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Micropolitan areas as unique economic regions

Joan Carol Lubischer, University of Nebraska - Lincoln


The Office of Management and Budget has divided America into metropolitan, micropolitan and noncore areas for statistical purposes. While these designations are strictly for statistical purposes, it is a recognized fact that various policies have used these same designations. Thus, the new micropolitan designation is important for policy purposes. Industrial structure will be used to determine to what extent metropolitan, micropolitan and noncore areas developed similar industrial structures in the past, how metropolitan, micropolitan and noncore areas are similar today, and whether future growth prospects differ between metropolitan, micropolitan and noncore areas. Industrial structure will be evaluated using a diversity index to analyze the overall industrial structure, location quotients as a proxy for past development, and the competitive effect portion of shift-share analysis as a measure of recent competitive effect and hopefully future competitive growth trajectories. Finally, the Spearman's Rank Correlation will be used to analyze recent growth of metropolitan, micropolitan and noncore areas.^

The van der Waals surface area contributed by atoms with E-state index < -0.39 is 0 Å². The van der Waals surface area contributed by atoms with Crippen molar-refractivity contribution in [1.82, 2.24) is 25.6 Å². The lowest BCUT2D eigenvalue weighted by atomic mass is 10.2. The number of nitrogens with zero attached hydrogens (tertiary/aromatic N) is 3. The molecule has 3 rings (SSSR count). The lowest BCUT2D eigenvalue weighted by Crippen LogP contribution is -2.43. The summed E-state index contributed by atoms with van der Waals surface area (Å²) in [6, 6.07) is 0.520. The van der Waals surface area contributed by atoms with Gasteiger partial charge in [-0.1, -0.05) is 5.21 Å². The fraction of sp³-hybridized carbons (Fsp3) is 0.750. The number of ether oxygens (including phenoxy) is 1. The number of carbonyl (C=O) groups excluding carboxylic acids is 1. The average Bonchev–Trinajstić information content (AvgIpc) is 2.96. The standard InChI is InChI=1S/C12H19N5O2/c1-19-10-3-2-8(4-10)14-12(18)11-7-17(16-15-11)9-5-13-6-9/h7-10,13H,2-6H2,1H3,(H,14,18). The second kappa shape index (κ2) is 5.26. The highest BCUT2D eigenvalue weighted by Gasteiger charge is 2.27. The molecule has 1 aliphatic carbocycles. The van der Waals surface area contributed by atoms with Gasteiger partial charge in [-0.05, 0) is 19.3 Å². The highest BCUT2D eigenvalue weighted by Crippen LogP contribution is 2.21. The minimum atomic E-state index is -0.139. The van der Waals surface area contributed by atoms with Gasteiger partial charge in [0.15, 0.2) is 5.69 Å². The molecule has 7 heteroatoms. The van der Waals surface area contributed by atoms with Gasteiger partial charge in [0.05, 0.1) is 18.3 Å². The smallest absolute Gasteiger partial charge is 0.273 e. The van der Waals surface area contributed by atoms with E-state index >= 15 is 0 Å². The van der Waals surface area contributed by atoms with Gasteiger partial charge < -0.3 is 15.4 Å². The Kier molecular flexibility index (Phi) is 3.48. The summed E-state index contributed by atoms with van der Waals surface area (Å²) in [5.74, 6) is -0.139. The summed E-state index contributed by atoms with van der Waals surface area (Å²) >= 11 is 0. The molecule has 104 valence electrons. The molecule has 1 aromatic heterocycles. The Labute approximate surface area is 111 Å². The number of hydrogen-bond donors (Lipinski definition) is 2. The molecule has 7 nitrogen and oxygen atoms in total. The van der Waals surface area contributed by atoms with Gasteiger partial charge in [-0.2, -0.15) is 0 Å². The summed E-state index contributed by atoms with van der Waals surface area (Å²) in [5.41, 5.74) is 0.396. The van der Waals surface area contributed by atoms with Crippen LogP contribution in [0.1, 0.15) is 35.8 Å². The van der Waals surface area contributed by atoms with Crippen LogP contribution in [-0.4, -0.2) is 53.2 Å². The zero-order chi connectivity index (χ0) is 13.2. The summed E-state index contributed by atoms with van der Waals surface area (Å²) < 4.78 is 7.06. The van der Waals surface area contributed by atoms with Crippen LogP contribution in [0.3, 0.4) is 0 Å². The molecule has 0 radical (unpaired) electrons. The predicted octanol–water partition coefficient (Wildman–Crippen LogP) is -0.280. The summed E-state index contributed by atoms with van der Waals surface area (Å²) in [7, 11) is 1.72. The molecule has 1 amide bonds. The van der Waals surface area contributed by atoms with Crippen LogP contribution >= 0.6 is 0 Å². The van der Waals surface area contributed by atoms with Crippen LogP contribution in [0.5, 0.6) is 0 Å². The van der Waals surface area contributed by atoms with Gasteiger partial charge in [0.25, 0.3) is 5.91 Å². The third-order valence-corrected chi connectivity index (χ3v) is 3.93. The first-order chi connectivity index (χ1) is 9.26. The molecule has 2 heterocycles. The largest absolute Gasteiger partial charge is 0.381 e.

Subject Area

Geography|Economics, General

Recommended Citation

Lubischer, Joan Carol, "Micropolitan areas as unique economic regions" (2006). ETD collection for University of Nebraska - Lincoln. AAI3237052.